Succulent Felt Fun

One of the hottest trends these days comes in small sizes: the wide world of the cactus family known as SUCCULENTS. Who knew there were so many varieties, colors, and shapes? No wonder artists and crafters are finding ways to include these perfect, low-maintenance plants into their projects. And that includes me.

I recently took a class at a local craft store, Pat Catan’s, where we made a lovely fall floral arrangement using a foam pumpkin, some silk flowers, and felt succulents. The teacher showed how to make the succulents, so this wasn’t just a “stick it and take it” kind of floral class. I’m going to share with you the basic succulent she taught us that day. Here’s the finished product:

There are two succulents in the arrangement: purple and olive green. Succulents come in so many lovely colors that you can make them fit into any motif and color scheme in your home. Now let’s start making YOUR own succulents!

Materials

Pattern for succulent layers (PDF link here)

Felt sheet (one for each succulent)

  • You can use the recycled material felt (the cheapest and thinnest—fine for this project—or the heavier wool felt sheets)
  • Recommended colors include olive green, light green, dark green, any shades of purple or maroon, soft pinks or peach, light yellow or yellow-green, orange-red, the list goes on!

Scissors (sharp with points—I like using embroidery scissors so I can make tiny cuts)

Hot glue gun and glue sticks

Dark ink pen or marker OR sewing pins

Floral pins

Colored chalk or pastels and small paintbrush (optional)

Steps

ONE: Print out the PDF.

TWO: Cut apart each of the five (5) pieces.

THREE: Choose your felt sheet and lay out all five pieces. Either pin in place, or use a marker to draw each piece.

    

FOUR: Plug in your glue gun. Cut out all five pieces. It helps to label the felt pieces so you don’t lose track of which is which. (If you used a marker to draw around the pieces, be sure to cut INSIDE the lines so none of the marker shows.)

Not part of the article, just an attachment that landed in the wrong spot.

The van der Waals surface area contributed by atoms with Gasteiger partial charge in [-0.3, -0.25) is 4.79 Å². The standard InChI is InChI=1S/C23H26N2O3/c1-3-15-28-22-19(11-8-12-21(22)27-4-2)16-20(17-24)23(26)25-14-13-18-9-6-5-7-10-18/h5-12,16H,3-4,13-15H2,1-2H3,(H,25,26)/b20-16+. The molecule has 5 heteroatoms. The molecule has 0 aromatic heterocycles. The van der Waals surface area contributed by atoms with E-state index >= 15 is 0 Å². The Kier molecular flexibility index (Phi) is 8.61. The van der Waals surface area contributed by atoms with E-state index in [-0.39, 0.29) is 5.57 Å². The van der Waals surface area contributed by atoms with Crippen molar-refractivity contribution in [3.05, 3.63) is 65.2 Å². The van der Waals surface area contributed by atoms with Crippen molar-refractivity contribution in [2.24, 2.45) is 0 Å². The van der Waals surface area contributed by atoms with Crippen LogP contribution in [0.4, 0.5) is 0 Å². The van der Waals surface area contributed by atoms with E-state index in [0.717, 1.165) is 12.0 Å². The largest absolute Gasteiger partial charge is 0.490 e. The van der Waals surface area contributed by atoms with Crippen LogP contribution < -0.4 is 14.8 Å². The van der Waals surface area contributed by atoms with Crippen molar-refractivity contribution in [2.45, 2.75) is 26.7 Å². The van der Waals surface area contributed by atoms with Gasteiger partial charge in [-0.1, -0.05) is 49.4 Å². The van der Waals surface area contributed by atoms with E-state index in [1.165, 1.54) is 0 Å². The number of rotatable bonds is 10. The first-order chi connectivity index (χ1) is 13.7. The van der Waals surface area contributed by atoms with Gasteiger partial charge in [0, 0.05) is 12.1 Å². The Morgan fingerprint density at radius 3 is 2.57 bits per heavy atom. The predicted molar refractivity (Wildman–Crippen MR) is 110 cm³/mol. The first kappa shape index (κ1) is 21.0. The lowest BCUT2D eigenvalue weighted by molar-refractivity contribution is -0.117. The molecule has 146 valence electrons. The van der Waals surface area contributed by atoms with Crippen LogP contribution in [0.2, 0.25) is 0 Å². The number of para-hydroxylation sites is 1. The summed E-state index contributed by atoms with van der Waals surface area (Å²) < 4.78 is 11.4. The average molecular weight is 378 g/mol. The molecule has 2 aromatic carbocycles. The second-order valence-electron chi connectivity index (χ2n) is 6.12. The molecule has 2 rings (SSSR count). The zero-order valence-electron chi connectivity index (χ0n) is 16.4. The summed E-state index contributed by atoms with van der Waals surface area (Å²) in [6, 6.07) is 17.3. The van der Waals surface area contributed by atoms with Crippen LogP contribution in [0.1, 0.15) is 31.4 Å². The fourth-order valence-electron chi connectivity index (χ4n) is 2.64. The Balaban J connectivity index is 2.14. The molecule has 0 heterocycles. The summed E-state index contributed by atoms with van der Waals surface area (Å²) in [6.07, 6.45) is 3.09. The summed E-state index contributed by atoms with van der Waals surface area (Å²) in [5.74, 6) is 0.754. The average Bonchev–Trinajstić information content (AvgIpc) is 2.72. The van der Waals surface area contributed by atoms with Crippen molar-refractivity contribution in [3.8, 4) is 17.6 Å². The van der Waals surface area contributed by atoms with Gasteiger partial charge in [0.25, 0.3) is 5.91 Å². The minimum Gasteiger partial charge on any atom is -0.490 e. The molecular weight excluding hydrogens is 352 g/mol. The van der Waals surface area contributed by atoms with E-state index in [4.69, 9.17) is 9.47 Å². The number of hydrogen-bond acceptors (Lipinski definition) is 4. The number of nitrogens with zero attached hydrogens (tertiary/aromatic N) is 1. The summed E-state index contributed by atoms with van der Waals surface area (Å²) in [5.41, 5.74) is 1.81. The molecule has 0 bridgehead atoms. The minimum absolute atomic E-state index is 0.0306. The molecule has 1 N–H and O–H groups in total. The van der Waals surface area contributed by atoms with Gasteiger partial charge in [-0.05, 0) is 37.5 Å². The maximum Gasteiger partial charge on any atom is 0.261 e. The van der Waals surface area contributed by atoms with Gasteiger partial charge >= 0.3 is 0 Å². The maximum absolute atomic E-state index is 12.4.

FIVE: Place each felt piece in order, from 1 to 5, left to right. We will start with #1. Make sure the numbers are on the DOWN side so they don’t show.

SIX: Stick both tines of a floral pin straight into the center of #1 so it lies flat as shown:

SEVEN: Apply some hot glue to the center, over the top of the pin. Pinch up a bit to make the piece not quite so flat. While the glue is hot, take the #2 piece and carefully center it in place on top of #1. Make sure the leaves don’t cover the ones on #1, but instead fill in the gaps between some of the bottom leaves.

EIGHT: Pieces #3 and #4 both have notches on them. You will need to glue the notches shut, forming a little indent inside the center and the leaves will point more UP instead of flat. Glue as shown below:

NINE: Take #3 and place hot glue on it’s underside center as shown. Then stick in into the center of #2, continuing to bunch up the pieces as you add new layers.

 

TEN: Do the same with #4.

ELEVEN: Notice that #5 is different from the others. This one will be rolled up into a small bunch. I like to place a thin line of hot glue along its bottom edge. Do this on the marked side. When you roll it up, the number marking will be inside, not showing. Roll it so the leaves are not all lined up, but rather intermittent, like rose petals.

TWELVE: Place hot glue on the bottom of the roll and place it in the center of #4. Scrunch up the leaves around the rolled piece and hold until the glue is set.

OPTIONAL STEP: Use some crushed chalk or pastel chalk (powdery fine) to brush a bit of color on the leaves. I didn’t have anything but sidewalk chalk (I’ll get more, Matthew!) and it worked great. Brush as little or much as you want.

Display your creation!

This is so simple. Just get a small pot (like this 5-cent terra cotta one I had) and put a bit of floral styrofoam inside. Push the floral pin in the center of your succulent into the foam. If you want it to be more permanent, you can use hot glue under the succulent before you pin it in place.

Add some decorative flair to the pot or add a few small felt plants or leaves if you want.

What’s next?

See that pumpkin floral arrangement up top where we began? Yes! That’s our next project. Come back, bring others, and share the heartfelt love.


 

 

 

 

 

Let’s Fill Those Pockets, Part 1—Plus a Giveaway Prize!

Okay, fellow crafters, gather all your goodies from the previous post and let’s get started!

First, place your pockets nearby. Note that there are nine pockets and each of them opens at the top. (If you have it upside-down, your papers will just fall out. You’ll feel sad, bad, and slightly mad. No one has ever done this. Ahem…) Let’s do some math!

9 pockets = 9 papers, right?

Well, only if you want to make a one-sided PL, which is okay with me. My first one was one-sided. Then I thought, “Hey, what a missed opportunity to double my fun!” So I made sure there were enough papers for 9 + 9 = 18 sides. Does that mean you need to cut 18 pieces? Not necessarily.